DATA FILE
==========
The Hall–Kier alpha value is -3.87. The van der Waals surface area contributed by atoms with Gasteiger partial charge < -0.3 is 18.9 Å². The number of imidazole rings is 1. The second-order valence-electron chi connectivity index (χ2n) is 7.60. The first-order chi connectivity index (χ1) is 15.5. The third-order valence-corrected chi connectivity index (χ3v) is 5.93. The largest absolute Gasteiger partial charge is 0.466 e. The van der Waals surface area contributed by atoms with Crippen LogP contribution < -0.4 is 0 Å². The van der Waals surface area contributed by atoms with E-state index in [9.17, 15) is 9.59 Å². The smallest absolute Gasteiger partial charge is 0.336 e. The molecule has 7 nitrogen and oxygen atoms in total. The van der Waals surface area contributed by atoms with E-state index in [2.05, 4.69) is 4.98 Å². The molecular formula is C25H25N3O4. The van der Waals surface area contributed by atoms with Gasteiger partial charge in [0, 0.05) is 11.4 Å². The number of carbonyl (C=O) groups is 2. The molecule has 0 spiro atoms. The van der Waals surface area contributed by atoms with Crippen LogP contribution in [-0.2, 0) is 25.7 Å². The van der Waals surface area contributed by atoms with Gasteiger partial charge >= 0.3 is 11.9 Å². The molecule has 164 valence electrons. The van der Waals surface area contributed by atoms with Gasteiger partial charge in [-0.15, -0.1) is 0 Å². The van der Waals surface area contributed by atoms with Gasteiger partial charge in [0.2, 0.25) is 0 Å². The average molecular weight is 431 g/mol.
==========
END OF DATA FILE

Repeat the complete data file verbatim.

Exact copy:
The Hall–Kier alpha value is -3.87. The van der Waals surface area contributed by atoms with Gasteiger partial charge < -0.3 is 18.9 Å². The number of imidazole rings is 1. The second-order valence-electron chi connectivity index (χ2n) is 7.60. The first-order chi connectivity index (χ1) is 15.5. The third-order valence-corrected chi connectivity index (χ3v) is 5.93. The largest absolute Gasteiger partial charge is 0.466 e. The van der Waals surface area contributed by atoms with Crippen LogP contribution < -0.4 is 0 Å². The van der Waals surface area contributed by atoms with E-state index in [9.17, 15) is 9.59 Å². The smallest absolute Gasteiger partial charge is 0.336 e. The molecule has 7 nitrogen and oxygen atoms in total. The van der Waals surface area contributed by atoms with E-state index in [2.05, 4.69) is 4.98 Å². The molecular formula is C25H25N3O4. The van der Waals surface area contributed by atoms with Gasteiger partial charge in [0, 0.05) is 11.4 Å². The number of carbonyl (C=O) groups is 2. The molecule has 0 spiro atoms. The van der Waals surface area contributed by atoms with Crippen LogP contribution in [-0.2, 0) is 25.7 Å². The van der Waals surface area contributed by atoms with Gasteiger partial charge >= 0.3 is 11.9 Å². The molecule has 164 valence electrons. The van der Waals surface area contributed by atoms with Gasteiger partial charge in [-0.15, -0.1) is 0 Å². The van der Waals surface area contributed by atoms with Gasteiger partial charge in [0.2, 0.25) is 0 Å². The average molecular weight is 431 g/mol.